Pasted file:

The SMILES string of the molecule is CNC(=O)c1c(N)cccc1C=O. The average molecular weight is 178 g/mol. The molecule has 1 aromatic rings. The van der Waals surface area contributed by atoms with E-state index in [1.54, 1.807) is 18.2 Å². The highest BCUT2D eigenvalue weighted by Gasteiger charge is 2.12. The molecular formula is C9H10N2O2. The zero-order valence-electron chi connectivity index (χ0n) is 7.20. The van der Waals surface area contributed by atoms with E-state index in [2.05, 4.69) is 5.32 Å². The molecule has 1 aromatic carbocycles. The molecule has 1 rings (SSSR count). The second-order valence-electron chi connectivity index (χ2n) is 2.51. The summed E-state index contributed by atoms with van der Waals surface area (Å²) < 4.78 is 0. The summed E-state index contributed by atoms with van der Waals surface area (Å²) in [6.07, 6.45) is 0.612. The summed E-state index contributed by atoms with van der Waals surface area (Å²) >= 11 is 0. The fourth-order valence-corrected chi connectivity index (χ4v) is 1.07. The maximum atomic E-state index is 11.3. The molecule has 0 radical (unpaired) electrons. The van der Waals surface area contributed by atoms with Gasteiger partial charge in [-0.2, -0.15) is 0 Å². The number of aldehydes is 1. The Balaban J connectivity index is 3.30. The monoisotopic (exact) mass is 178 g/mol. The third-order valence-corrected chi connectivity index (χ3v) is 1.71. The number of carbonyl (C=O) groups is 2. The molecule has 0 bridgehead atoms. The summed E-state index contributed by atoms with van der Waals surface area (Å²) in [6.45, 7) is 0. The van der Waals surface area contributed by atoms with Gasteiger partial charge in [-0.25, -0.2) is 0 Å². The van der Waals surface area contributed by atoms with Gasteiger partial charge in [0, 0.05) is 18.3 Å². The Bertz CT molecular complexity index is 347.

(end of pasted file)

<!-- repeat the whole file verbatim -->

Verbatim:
The SMILES string of the molecule is CNC(=O)c1c(N)cccc1C=O. The average molecular weight is 178 g/mol. The molecule has 1 aromatic rings. The van der Waals surface area contributed by atoms with E-state index in [1.54, 1.807) is 18.2 Å². The highest BCUT2D eigenvalue weighted by Gasteiger charge is 2.12. The molecular formula is C9H10N2O2. The zero-order valence-electron chi connectivity index (χ0n) is 7.20. The van der Waals surface area contributed by atoms with E-state index in [2.05, 4.69) is 5.32 Å². The molecule has 1 aromatic carbocycles. The molecule has 1 rings (SSSR count). The second-order valence-electron chi connectivity index (χ2n) is 2.51. The summed E-state index contributed by atoms with van der Waals surface area (Å²) < 4.78 is 0. The summed E-state index contributed by atoms with van der Waals surface area (Å²) in [6.07, 6.45) is 0.612. The summed E-state index contributed by atoms with van der Waals surface area (Å²) >= 11 is 0. The fourth-order valence-corrected chi connectivity index (χ4v) is 1.07. The maximum atomic E-state index is 11.3. The molecule has 0 radical (unpaired) electrons. The van der Waals surface area contributed by atoms with Gasteiger partial charge in [-0.2, -0.15) is 0 Å². The number of aldehydes is 1. The Balaban J connectivity index is 3.30. The monoisotopic (exact) mass is 178 g/mol. The third-order valence-corrected chi connectivity index (χ3v) is 1.71. The number of carbonyl (C=O) groups is 2. The molecule has 0 bridgehead atoms. The summed E-state index contributed by atoms with van der Waals surface area (Å²) in [6.45, 7) is 0. The van der Waals surface area contributed by atoms with Gasteiger partial charge in [-0.25, -0.2) is 0 Å². The van der Waals surface area contributed by atoms with Gasteiger partial charge in [0, 0.05) is 18.3 Å². The Bertz CT molecular complexity index is 347.